The times, they are a-changing, and so are the markets and environments that procurement operates in. What then are the key trends in procurement and technology you need to watch for in 2019?
As I am reliably informed by my Christmas-mad colleague, there are only 125 sleeps (as I write) left until Christmas. That means there’s a little over 18 weeks until the year ends, so it’s time to start looking forward to what’s coming in the next 12 months.
2019 is set to be a seismic year around the world. Major changes, such as further geo-political upheaval, the looming spectre of global trade wars and tariffs aplenty, have the potential to disrupt supply chains and set metaphorical trip wires for procurement professionals everywhere. And, as we’ve already heard, it’s rarely been more important to get a solid grips on the key factors in the market and external environment.
So gather round as we gaze into the opaque mists of the future and make some educated insights into the key procurement and technology trends waiting around the corner.
Let’s start with an oldie, but a goodie. Wait, I hear you cry, supplier management isn’t a new trend! We’ve been talking about this for years. Well, if we’ve talking about it for years, why aren’t we any better at it? And why is it that it’s one of the key areas a large number of procurement teams fall down on?
Like it or not, your suppliers hold the key to all your wildest procurement dreams. Innovation, top and bottom line cost reduction, avoidance and savings, stress-free supply of services and goods and free cake for all! (Ok, maybe not that last one!)
In their Vision 2020 publications, pwc state that the top 25 per cent of procurement functions will have gone beyond incremental improvements and be implementing fundamental change to process and policy alike. This includes how they interact with suppliers and shifting focus from cost and value to Return on Investment (ROI).
These outcomes all hang on better supplier relationship management in order to tease out further innovation from suppliers (who are seen as partners, rather than sponges to wring cash out of) and closer collaboration to source solutions to problems we don’t even know we have yet.
At the heart of this is great communication. Select the right suppliers and talk to them more. You never know, you might just learn something!
Blockchain and Digital Adoption
Unless you’ve been living in a cave on a remote hillside (or perhaps a Faraday cage in your basement), you should have heard by now about blockchain.
From blog articles to webinars, it’s one of the hottest topics in procurement right now, and is likely to still be throughout 2019. Blockchain is and will continue to be a key tool in shaping the transparency of a supply chain. Information is shared and transmitted easily and safely, while the technology allows an “immutable signed and time stamped record of identity, ownership of assets, transactions or contractual commitments”.
This transparency will have the added benefits, and some drawbacks, of making procurement and CPOs more visible in the public environment, say EY. Procurement will wield greater power and have greater opportunity to interact with external stakeholders. But, at the same time, organisational processes and procurement will play out in a public setting like never before.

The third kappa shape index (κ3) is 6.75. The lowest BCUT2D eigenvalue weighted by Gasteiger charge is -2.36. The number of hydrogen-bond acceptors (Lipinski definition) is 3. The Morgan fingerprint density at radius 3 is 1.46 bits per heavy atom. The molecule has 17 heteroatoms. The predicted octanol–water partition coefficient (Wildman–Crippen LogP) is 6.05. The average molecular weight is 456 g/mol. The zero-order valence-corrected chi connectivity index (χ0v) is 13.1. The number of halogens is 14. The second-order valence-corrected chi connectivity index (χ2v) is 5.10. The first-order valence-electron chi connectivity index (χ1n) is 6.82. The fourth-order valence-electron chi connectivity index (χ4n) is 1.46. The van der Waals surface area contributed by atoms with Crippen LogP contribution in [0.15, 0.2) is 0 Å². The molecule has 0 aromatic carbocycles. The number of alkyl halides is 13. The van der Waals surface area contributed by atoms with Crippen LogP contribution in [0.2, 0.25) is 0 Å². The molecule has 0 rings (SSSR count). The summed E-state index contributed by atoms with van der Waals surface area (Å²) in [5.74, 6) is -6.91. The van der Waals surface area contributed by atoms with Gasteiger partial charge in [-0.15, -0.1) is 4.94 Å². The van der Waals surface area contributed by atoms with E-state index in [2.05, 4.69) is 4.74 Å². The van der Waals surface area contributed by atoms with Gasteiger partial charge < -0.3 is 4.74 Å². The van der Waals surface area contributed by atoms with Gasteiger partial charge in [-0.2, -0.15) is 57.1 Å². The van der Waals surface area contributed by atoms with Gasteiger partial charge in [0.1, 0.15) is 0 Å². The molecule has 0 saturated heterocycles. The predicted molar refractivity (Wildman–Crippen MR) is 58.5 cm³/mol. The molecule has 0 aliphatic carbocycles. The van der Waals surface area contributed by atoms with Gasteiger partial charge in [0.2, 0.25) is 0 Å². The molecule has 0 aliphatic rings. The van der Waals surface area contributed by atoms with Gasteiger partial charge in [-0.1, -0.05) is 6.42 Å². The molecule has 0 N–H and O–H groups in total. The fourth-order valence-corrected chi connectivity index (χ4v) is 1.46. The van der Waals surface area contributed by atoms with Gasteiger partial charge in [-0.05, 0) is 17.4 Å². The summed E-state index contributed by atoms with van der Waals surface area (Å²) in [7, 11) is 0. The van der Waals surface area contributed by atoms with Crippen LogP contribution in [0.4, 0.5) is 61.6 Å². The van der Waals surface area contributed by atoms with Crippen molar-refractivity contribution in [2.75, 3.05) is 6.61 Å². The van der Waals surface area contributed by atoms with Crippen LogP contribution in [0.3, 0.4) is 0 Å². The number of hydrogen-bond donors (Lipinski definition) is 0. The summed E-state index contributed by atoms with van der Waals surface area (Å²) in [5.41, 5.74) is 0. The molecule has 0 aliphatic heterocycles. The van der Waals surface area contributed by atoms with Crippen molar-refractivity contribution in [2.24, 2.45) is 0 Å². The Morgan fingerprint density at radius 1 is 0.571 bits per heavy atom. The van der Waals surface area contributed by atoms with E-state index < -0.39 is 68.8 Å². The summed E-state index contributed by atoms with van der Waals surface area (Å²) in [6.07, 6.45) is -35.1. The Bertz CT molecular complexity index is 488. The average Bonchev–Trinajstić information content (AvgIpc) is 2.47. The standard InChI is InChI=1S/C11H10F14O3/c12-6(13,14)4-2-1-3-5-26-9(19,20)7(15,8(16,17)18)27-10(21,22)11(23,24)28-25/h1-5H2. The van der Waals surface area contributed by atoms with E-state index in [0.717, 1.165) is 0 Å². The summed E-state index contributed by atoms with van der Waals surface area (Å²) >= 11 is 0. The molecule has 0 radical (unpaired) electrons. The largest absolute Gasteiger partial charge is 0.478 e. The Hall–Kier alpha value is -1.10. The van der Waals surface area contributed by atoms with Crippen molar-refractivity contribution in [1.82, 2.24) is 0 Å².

In line with blockchain’s increasing influence, there is a predicted rise in digital adoption and use of the Cloud. An estimated $1 trillion of IT spend will be moved to the Cloud by 2020, according to Gartner, as organisations look to make their IT services more agile.
There is a prevailing opinion amongst the procurement professionals I speak to that 2019 will be the year for social value and sustainability to really take hold. Organisations have begun to realise that cost and quality are only a part of the overall package and not only do they need to be seen to be doing more in the community, but they need to follow through on it.
That goes for the wider supply chain too. Using work practices and value-adding benefits for communities into tenders will become the norm and procurement will no longer be able to award contracts on cost without taking the wider impact into consideration.
Next-Gen Workforce and Automation
Disregard what you’ve heard very recently regarding automation, machine learning and AI as scaremongering. Yes AI will take on tasks and people may have to move to new roles, but it’s not a future that we should be burying our head in the sand about. It’s a natural human reaction to fear change, but procurement needs to muscle up and be brave in order to evolve and survive.
Infosys estimates that AI and procurement automation will eliminate human intervention in 15 per cent of digital spending by 2019. If that’s the case, then procurement needs to embrace the change and develop, train and retain its Next-Generation workforce to meet the demands of new roles where human interaction and input is still key.
From Brexit to trade wars, risk is going to be possibly the biggest trends for businesses as a whole in 2019. The organisations who will thrive in this unstable environment will be the ones who are best prepared to deal with the unexpected.
Deloitte believe that procurement will become the forecasters of risk in an organisation, raising the profile of the function as it factors total cost of risk and risk mitigation in supply chains into contracts and tenders.
Risk runs throughout the other trends that have been suggested above. Brexit, protectionism and trade wars make supplier and supply chain management all the more important. The increasing need for cyber security as technology advances is something that cannot be ignored.
Procurement is ideally placed to deal with all of these risks, but it needs to put its hand up and be at the front of the queue, or face being left behind and marginalised at a time when the function has a crucial role to play.